He says training offered to new recruits has improved since his time, but he wonders about how little exposure to these things long-time veterans of the force have.
“They taught you how to use your gun a lot and defend yourself and drive and everything like that,” he said. “But if they spent half the time on some of the stuff they spend on now versus half the time on driver training, we’d be so much better off.”
I’ve never seen myself as racist, sexist, any of those things. But just because I’m not those, I never used the power I had to be an ally for those people.— Racheal Lousa
In 2016, Ottawa police constable Daniel Montsion was charged with manslaughter in the death of Abdirahman Abdi, a black man, who was killed when police were called to a coffee shop to address a disturbance. The case drew much attention from media and activists, including Black Lives Matter, who were further enraged when several officers – who had undergone diversity training – were found to be wearing blue bracelets in support of the accused officer.
Renu Mandhane, the chief commissioner of the Ontario Human Rights Commission, says incidents like this reveal why diversity or anti-bias training cannot be the only measure taken by police forces to address these issues.
“We firmly believe that this needs to be coupled with change at a leadership level in terms of culture, organization, policies, practices and accountability,” she said. “Until we sort of marry anti-bias training with human-rights training and with very clear training on the limits imposed by the [Canadian Charter for Human Rights] and the [Ontario Human Rights Code], we probably won’t see the kind of outcomes that we want to see on the ground.”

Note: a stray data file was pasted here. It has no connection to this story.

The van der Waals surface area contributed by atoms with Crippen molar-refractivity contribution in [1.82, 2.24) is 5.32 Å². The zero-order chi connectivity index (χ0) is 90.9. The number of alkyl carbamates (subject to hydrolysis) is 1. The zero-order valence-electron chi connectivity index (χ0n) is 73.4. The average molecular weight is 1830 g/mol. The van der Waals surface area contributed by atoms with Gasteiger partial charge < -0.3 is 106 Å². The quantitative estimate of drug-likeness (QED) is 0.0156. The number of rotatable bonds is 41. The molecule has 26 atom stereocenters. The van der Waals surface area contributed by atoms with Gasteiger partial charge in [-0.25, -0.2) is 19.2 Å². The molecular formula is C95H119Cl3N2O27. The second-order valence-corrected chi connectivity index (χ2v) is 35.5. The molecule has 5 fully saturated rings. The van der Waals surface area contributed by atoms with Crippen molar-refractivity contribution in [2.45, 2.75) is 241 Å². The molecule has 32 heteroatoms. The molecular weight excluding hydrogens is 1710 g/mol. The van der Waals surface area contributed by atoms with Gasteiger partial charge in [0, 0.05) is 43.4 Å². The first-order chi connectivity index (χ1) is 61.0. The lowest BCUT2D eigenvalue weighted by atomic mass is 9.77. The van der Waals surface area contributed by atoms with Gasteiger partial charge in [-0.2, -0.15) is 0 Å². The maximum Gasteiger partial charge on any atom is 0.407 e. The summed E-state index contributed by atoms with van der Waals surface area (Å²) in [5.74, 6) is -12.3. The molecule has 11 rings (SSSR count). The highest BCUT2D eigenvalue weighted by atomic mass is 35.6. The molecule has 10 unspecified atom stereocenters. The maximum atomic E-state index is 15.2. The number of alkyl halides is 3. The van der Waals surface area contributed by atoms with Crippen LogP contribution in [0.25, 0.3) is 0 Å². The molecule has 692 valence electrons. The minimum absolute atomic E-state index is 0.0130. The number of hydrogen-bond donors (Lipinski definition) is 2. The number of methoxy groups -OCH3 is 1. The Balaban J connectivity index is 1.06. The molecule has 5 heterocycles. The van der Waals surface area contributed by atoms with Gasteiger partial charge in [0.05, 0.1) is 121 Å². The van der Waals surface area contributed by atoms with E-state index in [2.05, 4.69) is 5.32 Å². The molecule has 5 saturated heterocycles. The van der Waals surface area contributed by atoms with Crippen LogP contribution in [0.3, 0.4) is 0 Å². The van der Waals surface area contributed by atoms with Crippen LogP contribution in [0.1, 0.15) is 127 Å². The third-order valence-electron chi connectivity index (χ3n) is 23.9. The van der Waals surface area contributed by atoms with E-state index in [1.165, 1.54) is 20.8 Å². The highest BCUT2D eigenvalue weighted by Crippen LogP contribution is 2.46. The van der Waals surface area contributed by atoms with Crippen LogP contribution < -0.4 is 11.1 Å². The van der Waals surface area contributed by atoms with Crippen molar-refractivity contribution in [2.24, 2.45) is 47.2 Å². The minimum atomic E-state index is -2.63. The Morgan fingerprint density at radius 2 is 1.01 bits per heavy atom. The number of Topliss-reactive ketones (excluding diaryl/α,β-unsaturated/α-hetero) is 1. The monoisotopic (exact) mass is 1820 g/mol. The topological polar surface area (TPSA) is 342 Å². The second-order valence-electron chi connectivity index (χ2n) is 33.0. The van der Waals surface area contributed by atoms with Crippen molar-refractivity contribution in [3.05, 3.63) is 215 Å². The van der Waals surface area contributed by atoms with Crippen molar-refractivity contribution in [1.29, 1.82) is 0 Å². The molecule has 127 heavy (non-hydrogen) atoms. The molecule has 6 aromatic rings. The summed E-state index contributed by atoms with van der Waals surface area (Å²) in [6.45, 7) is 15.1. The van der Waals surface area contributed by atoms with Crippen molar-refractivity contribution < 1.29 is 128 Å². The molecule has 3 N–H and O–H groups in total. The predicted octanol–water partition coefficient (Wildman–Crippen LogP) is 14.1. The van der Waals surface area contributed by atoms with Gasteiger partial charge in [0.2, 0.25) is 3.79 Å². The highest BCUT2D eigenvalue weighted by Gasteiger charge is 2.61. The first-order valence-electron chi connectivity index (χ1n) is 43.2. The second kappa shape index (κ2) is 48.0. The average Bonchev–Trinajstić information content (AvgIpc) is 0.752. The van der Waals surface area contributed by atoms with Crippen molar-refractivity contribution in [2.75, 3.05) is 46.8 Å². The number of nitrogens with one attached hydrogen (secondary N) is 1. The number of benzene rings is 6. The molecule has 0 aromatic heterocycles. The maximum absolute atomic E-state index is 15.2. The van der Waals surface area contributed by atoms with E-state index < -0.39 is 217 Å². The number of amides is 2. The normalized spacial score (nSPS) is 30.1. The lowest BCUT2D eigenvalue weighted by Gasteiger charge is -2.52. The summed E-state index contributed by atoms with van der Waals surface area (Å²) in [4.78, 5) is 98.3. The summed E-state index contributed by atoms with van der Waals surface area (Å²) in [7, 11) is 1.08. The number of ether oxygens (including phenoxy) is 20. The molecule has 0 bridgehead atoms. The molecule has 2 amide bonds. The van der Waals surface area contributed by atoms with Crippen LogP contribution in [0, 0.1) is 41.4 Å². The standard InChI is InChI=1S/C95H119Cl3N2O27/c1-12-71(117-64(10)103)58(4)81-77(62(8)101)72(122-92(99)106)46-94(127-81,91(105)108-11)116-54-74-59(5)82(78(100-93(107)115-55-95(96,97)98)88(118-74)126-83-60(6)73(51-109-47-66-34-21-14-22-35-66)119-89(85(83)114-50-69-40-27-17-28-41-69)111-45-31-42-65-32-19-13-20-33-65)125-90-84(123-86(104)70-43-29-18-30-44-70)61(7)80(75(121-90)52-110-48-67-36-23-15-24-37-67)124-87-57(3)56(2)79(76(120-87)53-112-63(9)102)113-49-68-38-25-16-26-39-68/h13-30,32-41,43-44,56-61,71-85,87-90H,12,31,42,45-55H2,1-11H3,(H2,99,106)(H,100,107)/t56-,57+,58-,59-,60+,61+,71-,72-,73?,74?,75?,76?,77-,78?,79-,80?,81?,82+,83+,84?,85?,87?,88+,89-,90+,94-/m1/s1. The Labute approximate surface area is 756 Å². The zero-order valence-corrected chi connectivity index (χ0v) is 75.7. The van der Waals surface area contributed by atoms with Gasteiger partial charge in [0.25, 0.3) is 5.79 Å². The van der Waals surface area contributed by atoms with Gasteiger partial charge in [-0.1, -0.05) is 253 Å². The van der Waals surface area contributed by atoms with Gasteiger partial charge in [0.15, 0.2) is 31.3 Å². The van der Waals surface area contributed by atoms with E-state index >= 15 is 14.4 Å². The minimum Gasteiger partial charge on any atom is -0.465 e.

Ilaneet Goren, director of workplace learning and development at the Toronto non-profit Harmony Movement, which offers training meant to combat discrimination in a corporate setting, shares the same philosophy.
She’s skeptical of what the takeaway would be for employees undergoing Starbucks’s training if they’re simply watching videos but not given the opportunity to apply lessons hands-on in the training environment, or if those lessons aren’t upheld when they return to work.
“If they’re not supported in the environment after the workshop when they go back to their roles [with] practices, reinforcement, check-in, follow-up, supervision, performance appraisal – if none of that is in place, the workshop is not going to be effective,” she said.
Rachael Lolua attended one of the Harmony Movement workshops at the start of June as part of training for a new position in social services in Toronto where she will be working with youth and adults from low-income, racialized communities. As she looked around the room at the dozen other trainees, she immediately felt self-conscious. Her last job was at a gym, where most colleagues and clients looked like her: white and upper-middle class. Now, for perhaps the first time in her life, she was the minority.
The training wasn’t composed of lectures from Muslim leaders or Indigenous elders, like what the Ottawa Police Service offered, but instead featured participant-led exercises and discussions.
What stayed with Ms. Lolua the most was a simple illustration often used to explain the difference between equality and equity. In the first image, meant to show equality, three individuals are standing on apple crates on one side of a fence, trying to watch a baseball game on the other side but because they’re of different heights, only one has a clear, comfortable view. In the equity image, the tallest person stands without a crate, the middle one on one crate and the shortest on two crates – all three have similar views of the game. For the first time, she says, she understood that offering the same things to a range of individuals did not guarantee equity.
“I’ve never seen myself as racist, sexist, any of those things,” Ms. Lolua said, reflecting on the training a week later. “But just because I’m not those, I never used the power I had to be an ally for those people.”